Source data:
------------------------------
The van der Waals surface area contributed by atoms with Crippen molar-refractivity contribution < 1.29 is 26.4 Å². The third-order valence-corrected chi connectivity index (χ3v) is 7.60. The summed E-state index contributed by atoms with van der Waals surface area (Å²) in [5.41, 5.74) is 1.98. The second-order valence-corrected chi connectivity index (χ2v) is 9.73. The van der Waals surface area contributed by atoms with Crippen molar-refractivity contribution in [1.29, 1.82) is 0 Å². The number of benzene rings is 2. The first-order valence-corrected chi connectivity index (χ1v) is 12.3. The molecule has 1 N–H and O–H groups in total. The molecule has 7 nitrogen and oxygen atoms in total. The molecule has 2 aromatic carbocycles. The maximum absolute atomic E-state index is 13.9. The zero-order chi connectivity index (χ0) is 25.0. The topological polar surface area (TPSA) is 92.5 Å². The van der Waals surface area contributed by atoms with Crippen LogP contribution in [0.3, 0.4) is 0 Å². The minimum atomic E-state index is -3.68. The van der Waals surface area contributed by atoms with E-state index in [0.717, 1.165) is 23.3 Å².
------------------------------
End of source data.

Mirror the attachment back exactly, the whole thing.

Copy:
The van der Waals surface area contributed by atoms with Crippen molar-refractivity contribution < 1.29 is 26.4 Å². The third-order valence-corrected chi connectivity index (χ3v) is 7.60. The summed E-state index contributed by atoms with van der Waals surface area (Å²) in [5.41, 5.74) is 1.98. The second-order valence-corrected chi connectivity index (χ2v) is 9.73. The van der Waals surface area contributed by atoms with Crippen molar-refractivity contribution in [1.29, 1.82) is 0 Å². The number of benzene rings is 2. The first-order valence-corrected chi connectivity index (χ1v) is 12.3. The molecule has 1 N–H and O–H groups in total. The molecule has 7 nitrogen and oxygen atoms in total. The molecule has 2 aromatic carbocycles. The maximum absolute atomic E-state index is 13.9. The zero-order chi connectivity index (χ0) is 25.0. The topological polar surface area (TPSA) is 92.5 Å². The van der Waals surface area contributed by atoms with Crippen LogP contribution in [0.3, 0.4) is 0 Å². The minimum atomic E-state index is -3.68. The van der Waals surface area contributed by atoms with E-state index in [0.717, 1.165) is 23.3 Å².